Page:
The Supreme Court of Canada has made many decisions where this form of behaviour, called parental alienation, is referred to as a form of child abuse just as damaging as physical abuse.  Parental alienation not only prevents a child from having a relationship with the parent but also involves a significant amount of negative comments being made about that parent.  Both of these circumstances can cause significant psychological damage to the child.

4. The role of a new partner in a child’s life should be considered carefully.  In many cases, children are forced to call a new partner “Mom” or “Dad” or are told that they are not allowed to have a relationship with a new partner in the other household.  Children need to learn to respect authority and should never be encouraged to undermine it.  Each partner will have a different role in a child’s life depending on their own family circumstances, strengths, weaknesses and  the roles played by the child’s parents.  If a child has a mother in his/her life, dad’s new partner does not need to take on a motherly role but that does not mean that she cannot be an important adult figure or mentor to the child.  The parties must always consider what is in the child’s best interests and do what they feel best reflects those interests.

5. Childhood is brief.  Children grow up quickly and who they become as an adult is largely shaped by how you treat them as a child.  If you are making your child suffer because of your anger toward your ex-partner, this cannot easily be undone and it is the child who will suffer.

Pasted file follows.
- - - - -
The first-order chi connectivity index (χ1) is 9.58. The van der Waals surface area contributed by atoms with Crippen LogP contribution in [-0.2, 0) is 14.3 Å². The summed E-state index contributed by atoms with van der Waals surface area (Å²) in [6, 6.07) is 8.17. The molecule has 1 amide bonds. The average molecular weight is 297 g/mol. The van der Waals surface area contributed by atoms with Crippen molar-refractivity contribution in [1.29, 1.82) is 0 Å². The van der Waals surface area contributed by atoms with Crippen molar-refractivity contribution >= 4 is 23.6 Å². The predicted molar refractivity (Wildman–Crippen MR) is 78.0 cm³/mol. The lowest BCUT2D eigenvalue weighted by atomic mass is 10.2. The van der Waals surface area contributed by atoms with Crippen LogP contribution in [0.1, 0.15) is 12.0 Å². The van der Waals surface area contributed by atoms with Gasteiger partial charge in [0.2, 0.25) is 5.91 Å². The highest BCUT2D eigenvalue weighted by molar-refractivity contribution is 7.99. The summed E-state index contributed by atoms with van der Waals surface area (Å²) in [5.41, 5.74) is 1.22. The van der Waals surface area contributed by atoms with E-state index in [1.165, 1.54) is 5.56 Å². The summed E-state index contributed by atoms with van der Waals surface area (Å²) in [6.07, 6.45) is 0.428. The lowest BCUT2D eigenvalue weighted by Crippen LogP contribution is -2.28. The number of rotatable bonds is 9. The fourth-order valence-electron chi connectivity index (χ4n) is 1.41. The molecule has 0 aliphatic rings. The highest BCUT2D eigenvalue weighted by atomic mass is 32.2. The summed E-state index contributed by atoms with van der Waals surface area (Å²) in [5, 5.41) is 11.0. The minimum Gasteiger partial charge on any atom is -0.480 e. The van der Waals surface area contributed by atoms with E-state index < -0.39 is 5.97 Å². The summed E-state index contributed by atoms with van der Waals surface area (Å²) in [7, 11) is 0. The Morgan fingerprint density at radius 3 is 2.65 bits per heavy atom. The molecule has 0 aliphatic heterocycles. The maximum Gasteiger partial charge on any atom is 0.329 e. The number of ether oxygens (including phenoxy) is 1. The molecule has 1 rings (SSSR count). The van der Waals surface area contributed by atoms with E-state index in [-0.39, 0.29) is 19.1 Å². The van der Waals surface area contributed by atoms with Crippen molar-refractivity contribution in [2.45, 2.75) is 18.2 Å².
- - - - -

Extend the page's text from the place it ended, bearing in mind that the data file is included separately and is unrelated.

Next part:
6. Parents need to retain authority over their children.  This sounds obvious to most of us.  However, how many times have we heard that a child can decide where he/she wants to live when she turns X years old?  Usually they are told 12, 13 or 14.  Imagine the defiant child who has been told he/she can make this decision.  When she does not like a punishment that she is given by one parent, she will simply decide to live with the other.  This creates a scenario whereby neither parent is able to punish or control this child. 

When clients focus on the children throughout the separation process, there are many other benefits that arise as the parties tend to be much more agreeable.  Some of the benefits can include less emotional strain on the parents, lower legal fees due to a lack of litigation, and improved relationships between the parents and the children.  As such, all parents are encouraged to consider the above if they are considering a separation.  There are a number of child-focused services available to separating families.  If you are unaware of these services, ask your lawyer.

 

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This article is presented for informational purposes only. The content does not constitute legal advice or solicitation and does not create a solicitor client relationship. The views expressed are solely the authors’ and should not be attributed to any other party, including Thompson Dorfman Sweatman LLP (TDS), its affiliate companies or its clients. The authors make no guarantees regarding the accuracy or adequacy of the information contained herein or linked to via this article. The authors are not able to provide free legal advice. If you are seeking advice on specific matters, please contact Keith LaBossiere, CEO & Managing Partner at kdl@tdslaw.com, or 204.934.2587. Please be aware that any unsolicited information sent to the author(s) cannot be considered to be solicitor-client privileged.